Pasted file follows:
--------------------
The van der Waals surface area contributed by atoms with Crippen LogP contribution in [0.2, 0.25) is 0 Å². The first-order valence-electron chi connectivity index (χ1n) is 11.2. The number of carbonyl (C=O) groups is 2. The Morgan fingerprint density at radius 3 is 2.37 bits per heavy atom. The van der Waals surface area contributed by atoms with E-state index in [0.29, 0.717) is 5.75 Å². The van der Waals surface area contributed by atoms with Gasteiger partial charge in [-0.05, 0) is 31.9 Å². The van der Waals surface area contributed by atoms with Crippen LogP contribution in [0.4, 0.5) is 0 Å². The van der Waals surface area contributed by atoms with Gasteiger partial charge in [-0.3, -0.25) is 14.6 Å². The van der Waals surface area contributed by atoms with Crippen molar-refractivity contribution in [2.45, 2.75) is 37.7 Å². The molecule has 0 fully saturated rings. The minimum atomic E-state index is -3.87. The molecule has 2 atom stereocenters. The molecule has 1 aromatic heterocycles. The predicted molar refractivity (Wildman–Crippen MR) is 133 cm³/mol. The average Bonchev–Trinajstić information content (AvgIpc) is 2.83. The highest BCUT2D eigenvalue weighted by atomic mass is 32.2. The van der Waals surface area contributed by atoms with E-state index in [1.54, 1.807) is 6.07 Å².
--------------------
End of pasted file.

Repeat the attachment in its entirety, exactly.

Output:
The van der Waals surface area contributed by atoms with Crippen LogP contribution in [0.2, 0.25) is 0 Å². The first-order valence-electron chi connectivity index (χ1n) is 11.2. The number of carbonyl (C=O) groups is 2. The Morgan fingerprint density at radius 3 is 2.37 bits per heavy atom. The van der Waals surface area contributed by atoms with E-state index in [0.29, 0.717) is 5.75 Å². The van der Waals surface area contributed by atoms with Gasteiger partial charge in [-0.05, 0) is 31.9 Å². The van der Waals surface area contributed by atoms with Crippen LogP contribution in [0.4, 0.5) is 0 Å². The van der Waals surface area contributed by atoms with Gasteiger partial charge in [-0.3, -0.25) is 14.6 Å². The van der Waals surface area contributed by atoms with Crippen molar-refractivity contribution in [2.45, 2.75) is 37.7 Å². The molecule has 0 fully saturated rings. The minimum atomic E-state index is -3.87. The molecule has 2 atom stereocenters. The molecule has 1 aromatic heterocycles. The predicted molar refractivity (Wildman–Crippen MR) is 133 cm³/mol. The average Bonchev–Trinajstić information content (AvgIpc) is 2.83. The highest BCUT2D eigenvalue weighted by atomic mass is 32.2. The van der Waals surface area contributed by atoms with E-state index in [1.54, 1.807) is 6.07 Å².